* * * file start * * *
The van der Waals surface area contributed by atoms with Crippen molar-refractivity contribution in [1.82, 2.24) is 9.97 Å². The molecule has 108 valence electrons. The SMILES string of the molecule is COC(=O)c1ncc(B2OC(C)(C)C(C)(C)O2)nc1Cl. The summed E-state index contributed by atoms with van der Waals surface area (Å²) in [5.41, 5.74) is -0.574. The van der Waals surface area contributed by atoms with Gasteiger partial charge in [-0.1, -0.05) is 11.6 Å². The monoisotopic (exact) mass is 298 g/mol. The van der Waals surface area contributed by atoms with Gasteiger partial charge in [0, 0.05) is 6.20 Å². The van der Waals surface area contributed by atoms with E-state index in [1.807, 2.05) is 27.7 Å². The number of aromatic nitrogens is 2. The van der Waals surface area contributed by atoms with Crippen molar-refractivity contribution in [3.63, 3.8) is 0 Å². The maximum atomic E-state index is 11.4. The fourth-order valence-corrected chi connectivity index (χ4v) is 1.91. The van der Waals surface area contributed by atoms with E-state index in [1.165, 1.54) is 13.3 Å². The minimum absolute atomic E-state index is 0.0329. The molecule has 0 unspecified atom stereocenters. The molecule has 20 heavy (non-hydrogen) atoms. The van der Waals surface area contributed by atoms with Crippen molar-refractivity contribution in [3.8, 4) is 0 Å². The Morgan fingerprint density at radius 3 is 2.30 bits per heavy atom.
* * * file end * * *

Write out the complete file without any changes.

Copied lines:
The van der Waals surface area contributed by atoms with Crippen molar-refractivity contribution in [1.82, 2.24) is 9.97 Å². The molecule has 108 valence electrons. The SMILES string of the molecule is COC(=O)c1ncc(B2OC(C)(C)C(C)(C)O2)nc1Cl. The summed E-state index contributed by atoms with van der Waals surface area (Å²) in [5.41, 5.74) is -0.574. The van der Waals surface area contributed by atoms with Gasteiger partial charge in [-0.1, -0.05) is 11.6 Å². The monoisotopic (exact) mass is 298 g/mol. The van der Waals surface area contributed by atoms with Gasteiger partial charge in [0, 0.05) is 6.20 Å². The van der Waals surface area contributed by atoms with E-state index in [1.807, 2.05) is 27.7 Å². The number of aromatic nitrogens is 2. The van der Waals surface area contributed by atoms with Crippen molar-refractivity contribution in [3.63, 3.8) is 0 Å². The maximum atomic E-state index is 11.4. The fourth-order valence-corrected chi connectivity index (χ4v) is 1.91. The van der Waals surface area contributed by atoms with E-state index in [1.165, 1.54) is 13.3 Å². The minimum absolute atomic E-state index is 0.0329. The molecule has 0 unspecified atom stereocenters. The molecule has 20 heavy (non-hydrogen) atoms. The van der Waals surface area contributed by atoms with Crippen molar-refractivity contribution in [3.8, 4) is 0 Å². The Morgan fingerprint density at radius 3 is 2.30 bits per heavy atom.